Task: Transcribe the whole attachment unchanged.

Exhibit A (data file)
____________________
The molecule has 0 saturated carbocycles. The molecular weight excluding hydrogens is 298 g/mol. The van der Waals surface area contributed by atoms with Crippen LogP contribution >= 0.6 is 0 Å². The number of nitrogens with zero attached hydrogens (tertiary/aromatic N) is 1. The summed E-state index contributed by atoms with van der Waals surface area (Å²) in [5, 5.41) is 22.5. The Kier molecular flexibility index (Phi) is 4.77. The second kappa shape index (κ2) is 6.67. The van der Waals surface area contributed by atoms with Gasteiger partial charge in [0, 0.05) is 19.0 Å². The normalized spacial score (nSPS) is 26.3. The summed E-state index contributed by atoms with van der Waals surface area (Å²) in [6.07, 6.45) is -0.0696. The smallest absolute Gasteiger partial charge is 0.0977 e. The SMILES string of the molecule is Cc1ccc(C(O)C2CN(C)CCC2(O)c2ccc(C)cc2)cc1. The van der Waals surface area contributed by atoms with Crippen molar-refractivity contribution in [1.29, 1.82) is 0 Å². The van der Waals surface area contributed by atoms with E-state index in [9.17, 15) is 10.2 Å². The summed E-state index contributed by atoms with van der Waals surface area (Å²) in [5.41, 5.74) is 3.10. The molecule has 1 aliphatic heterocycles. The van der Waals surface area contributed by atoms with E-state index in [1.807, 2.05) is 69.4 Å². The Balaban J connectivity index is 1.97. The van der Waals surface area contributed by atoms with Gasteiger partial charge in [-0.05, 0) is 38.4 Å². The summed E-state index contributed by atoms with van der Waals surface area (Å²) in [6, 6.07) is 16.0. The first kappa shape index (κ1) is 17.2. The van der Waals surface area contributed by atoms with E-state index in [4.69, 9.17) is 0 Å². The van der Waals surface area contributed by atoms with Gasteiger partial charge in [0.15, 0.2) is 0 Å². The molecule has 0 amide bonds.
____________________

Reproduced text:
The molecule has 0 saturated carbocycles. The molecular weight excluding hydrogens is 298 g/mol. The van der Waals surface area contributed by atoms with Crippen LogP contribution >= 0.6 is 0 Å². The number of nitrogens with zero attached hydrogens (tertiary/aromatic N) is 1. The summed E-state index contributed by atoms with van der Waals surface area (Å²) in [5, 5.41) is 22.5. The Kier molecular flexibility index (Phi) is 4.77. The second kappa shape index (κ2) is 6.67. The van der Waals surface area contributed by atoms with Gasteiger partial charge in [0, 0.05) is 19.0 Å². The normalized spacial score (nSPS) is 26.3. The summed E-state index contributed by atoms with van der Waals surface area (Å²) in [6.07, 6.45) is -0.0696. The smallest absolute Gasteiger partial charge is 0.0977 e. The SMILES string of the molecule is Cc1ccc(C(O)C2CN(C)CCC2(O)c2ccc(C)cc2)cc1. The van der Waals surface area contributed by atoms with Crippen molar-refractivity contribution in [1.29, 1.82) is 0 Å². The van der Waals surface area contributed by atoms with E-state index in [9.17, 15) is 10.2 Å². The summed E-state index contributed by atoms with van der Waals surface area (Å²) in [5.41, 5.74) is 3.10. The molecule has 1 aliphatic heterocycles. The van der Waals surface area contributed by atoms with E-state index in [1.807, 2.05) is 69.4 Å². The Balaban J connectivity index is 1.97. The van der Waals surface area contributed by atoms with Gasteiger partial charge in [-0.05, 0) is 38.4 Å². The summed E-state index contributed by atoms with van der Waals surface area (Å²) in [6, 6.07) is 16.0. The first kappa shape index (κ1) is 17.2. The van der Waals surface area contributed by atoms with E-state index in [4.69, 9.17) is 0 Å². The van der Waals surface area contributed by atoms with Gasteiger partial charge in [0.15, 0.2) is 0 Å². The molecule has 0 amide bonds.